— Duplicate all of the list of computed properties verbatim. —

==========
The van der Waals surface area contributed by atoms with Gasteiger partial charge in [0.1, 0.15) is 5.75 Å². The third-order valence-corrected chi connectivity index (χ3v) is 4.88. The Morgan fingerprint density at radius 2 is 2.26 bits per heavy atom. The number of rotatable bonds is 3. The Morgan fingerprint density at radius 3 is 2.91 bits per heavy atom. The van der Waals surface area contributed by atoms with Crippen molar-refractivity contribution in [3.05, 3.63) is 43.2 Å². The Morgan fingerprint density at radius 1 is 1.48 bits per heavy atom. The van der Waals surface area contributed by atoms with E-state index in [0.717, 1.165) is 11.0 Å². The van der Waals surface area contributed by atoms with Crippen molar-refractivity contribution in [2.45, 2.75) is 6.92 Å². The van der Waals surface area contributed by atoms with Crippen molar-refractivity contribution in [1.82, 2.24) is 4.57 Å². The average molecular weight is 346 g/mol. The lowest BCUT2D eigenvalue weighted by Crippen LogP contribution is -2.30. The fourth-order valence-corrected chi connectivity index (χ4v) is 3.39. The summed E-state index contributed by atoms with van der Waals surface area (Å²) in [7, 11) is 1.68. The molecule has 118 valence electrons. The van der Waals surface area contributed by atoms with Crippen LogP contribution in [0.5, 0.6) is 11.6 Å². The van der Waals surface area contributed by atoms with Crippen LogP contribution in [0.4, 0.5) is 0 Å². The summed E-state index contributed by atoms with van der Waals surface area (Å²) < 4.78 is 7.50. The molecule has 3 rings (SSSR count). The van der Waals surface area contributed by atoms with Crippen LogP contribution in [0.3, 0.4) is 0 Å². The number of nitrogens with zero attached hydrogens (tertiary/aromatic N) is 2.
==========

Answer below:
The van der Waals surface area contributed by atoms with Gasteiger partial charge in [0.1, 0.15) is 5.75 Å². The third-order valence-corrected chi connectivity index (χ3v) is 4.88. The Morgan fingerprint density at radius 2 is 2.26 bits per heavy atom. The number of rotatable bonds is 3. The Morgan fingerprint density at radius 3 is 2.91 bits per heavy atom. The van der Waals surface area contributed by atoms with Crippen molar-refractivity contribution in [3.05, 3.63) is 43.2 Å². The Morgan fingerprint density at radius 1 is 1.48 bits per heavy atom. The van der Waals surface area contributed by atoms with E-state index in [0.717, 1.165) is 11.0 Å². The van der Waals surface area contributed by atoms with Crippen molar-refractivity contribution in [2.45, 2.75) is 6.92 Å². The van der Waals surface area contributed by atoms with Crippen molar-refractivity contribution in [1.82, 2.24) is 4.57 Å². The average molecular weight is 346 g/mol. The lowest BCUT2D eigenvalue weighted by Crippen LogP contribution is -2.30. The fourth-order valence-corrected chi connectivity index (χ4v) is 3.39. The summed E-state index contributed by atoms with van der Waals surface area (Å²) in [7, 11) is 1.68. The molecule has 118 valence electrons. The van der Waals surface area contributed by atoms with Crippen LogP contribution in [0.5, 0.6) is 11.6 Å². The van der Waals surface area contributed by atoms with Crippen LogP contribution in [0.4, 0.5) is 0 Å². The summed E-state index contributed by atoms with van der Waals surface area (Å²) < 4.78 is 7.50. The molecule has 3 rings (SSSR count). The van der Waals surface area contributed by atoms with Crippen LogP contribution in [0.3, 0.4) is 0 Å². The number of nitrogens with zero attached hydrogens (tertiary/aromatic N) is 2.